(since n-1>0) and vice versa. Consequently, equation (2) allows us to re-interpret the computation of the technical indicator for the Momentum rule as the computation of an equally weighted moving average of price changes (where the weight of each price change equals 1/(n-1)).

### Price Minus Moving Average Rule

First of all, recall (from Part 1) the alternative representation of a general moving average:

where wj is the price weighting function and  is the price-change weighting function of a moving average. Therefore,

Consequently, the computation of the technical indicator for the Price Minus Moving Average rule can equivalently be interpreted as the computation of a weighted moving average of price changes.

In case all weights wj are strictly positive, the sequence of weights  is decreasing with increasing i

Therefore, in this case, regardless of the shape of the weighting function for prices wj, the weighting function  always over-weights the most recent price changes.

The closed-form expression for the computation of the technical indicator for the Price Minus Simple Moving Average rule is given by (we skip the details of the derivation)

The resulting formula suggests that we can alternatively interpret the computation of the technical indicator for the Price Minus Simple Moving Average rule as the computation of a Linearly Weighted Moving Average of price changes.

When the Exponential Moving Average is used in this rule, the closed-form expression for the computation of the technical indicator is given by

In words, the computation of the trading indicator for the Price Minus Exponential Moving Average rule is equivalent to the computation of an Exponential Moving Average of price changes.

For the sake of illustration, the figure below plots the shapes of the price change weighting functions in the Momentum (MOM) rule and three Price Minus Moving Average rules: Price Minus Simple Moving Average (P-SMA) rule, Price Minus Linear Moving Average (P-LMA) rule, and Price Minus Exponential Moving Average (P-EMA) rule. In all rules, the size of the averaging window equals n=30. Observe that in all but the Momentum rule the weighting function overweights the most recent price changes (note that Lag 1 denotes the most recent price change).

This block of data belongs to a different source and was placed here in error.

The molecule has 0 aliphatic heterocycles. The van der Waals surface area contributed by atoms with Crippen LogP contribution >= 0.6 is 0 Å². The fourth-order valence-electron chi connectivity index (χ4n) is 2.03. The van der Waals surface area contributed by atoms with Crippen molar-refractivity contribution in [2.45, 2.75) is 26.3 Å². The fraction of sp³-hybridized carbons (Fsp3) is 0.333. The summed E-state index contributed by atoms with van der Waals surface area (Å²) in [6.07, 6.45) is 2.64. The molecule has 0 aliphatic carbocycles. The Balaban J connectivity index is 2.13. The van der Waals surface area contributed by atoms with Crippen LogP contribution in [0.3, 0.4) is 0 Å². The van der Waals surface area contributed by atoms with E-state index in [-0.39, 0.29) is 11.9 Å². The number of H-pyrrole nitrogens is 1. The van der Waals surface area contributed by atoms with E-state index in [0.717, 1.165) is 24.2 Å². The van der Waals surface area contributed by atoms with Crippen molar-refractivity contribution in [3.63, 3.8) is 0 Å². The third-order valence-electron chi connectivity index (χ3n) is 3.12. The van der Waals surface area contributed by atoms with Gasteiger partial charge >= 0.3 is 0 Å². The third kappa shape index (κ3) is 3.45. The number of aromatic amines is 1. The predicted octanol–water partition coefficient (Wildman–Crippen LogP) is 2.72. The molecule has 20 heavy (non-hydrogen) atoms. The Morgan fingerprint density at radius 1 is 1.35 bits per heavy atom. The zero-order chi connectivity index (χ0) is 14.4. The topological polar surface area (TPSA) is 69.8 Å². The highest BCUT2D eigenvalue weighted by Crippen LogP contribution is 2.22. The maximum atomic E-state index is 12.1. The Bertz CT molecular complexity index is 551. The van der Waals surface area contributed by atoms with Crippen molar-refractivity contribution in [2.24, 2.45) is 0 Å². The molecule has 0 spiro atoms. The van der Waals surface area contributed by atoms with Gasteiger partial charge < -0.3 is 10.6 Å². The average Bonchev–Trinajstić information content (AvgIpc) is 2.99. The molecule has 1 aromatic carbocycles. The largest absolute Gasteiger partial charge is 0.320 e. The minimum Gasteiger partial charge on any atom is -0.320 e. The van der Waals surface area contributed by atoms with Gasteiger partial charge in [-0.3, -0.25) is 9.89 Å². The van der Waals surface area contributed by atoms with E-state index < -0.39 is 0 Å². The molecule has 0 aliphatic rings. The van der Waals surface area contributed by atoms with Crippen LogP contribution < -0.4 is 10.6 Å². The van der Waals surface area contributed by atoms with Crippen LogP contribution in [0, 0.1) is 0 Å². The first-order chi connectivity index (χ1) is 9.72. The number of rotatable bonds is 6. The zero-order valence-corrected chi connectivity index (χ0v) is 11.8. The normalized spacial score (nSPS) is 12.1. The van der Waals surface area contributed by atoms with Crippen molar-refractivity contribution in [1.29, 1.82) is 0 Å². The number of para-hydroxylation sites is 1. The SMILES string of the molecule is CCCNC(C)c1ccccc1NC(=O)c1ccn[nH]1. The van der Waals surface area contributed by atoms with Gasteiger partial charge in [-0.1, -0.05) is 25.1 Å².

The results are hypothetical results and are NOT an indicator of future results and do NOT represent returns that any investor actually attained. Indexes are unmanaged, do not reflect management or trading fees, and one cannot invest directly in an index. Additional information regarding the construction of these results is available upon request.

The interactive illustration of weighting in the Price Minus Moving Average rule can be found here.

### Moving Average Change of Direction Rule

The value of this technical trading indicator is based on the difference between the values of the same weighted moving average computed at times t and t-1 respectively. We assume that in the moving average the size of the averaging window equals n-1. The reason for this assumption is to ensure that the trading indicator is computed over the window of size n. The straightforward computation yields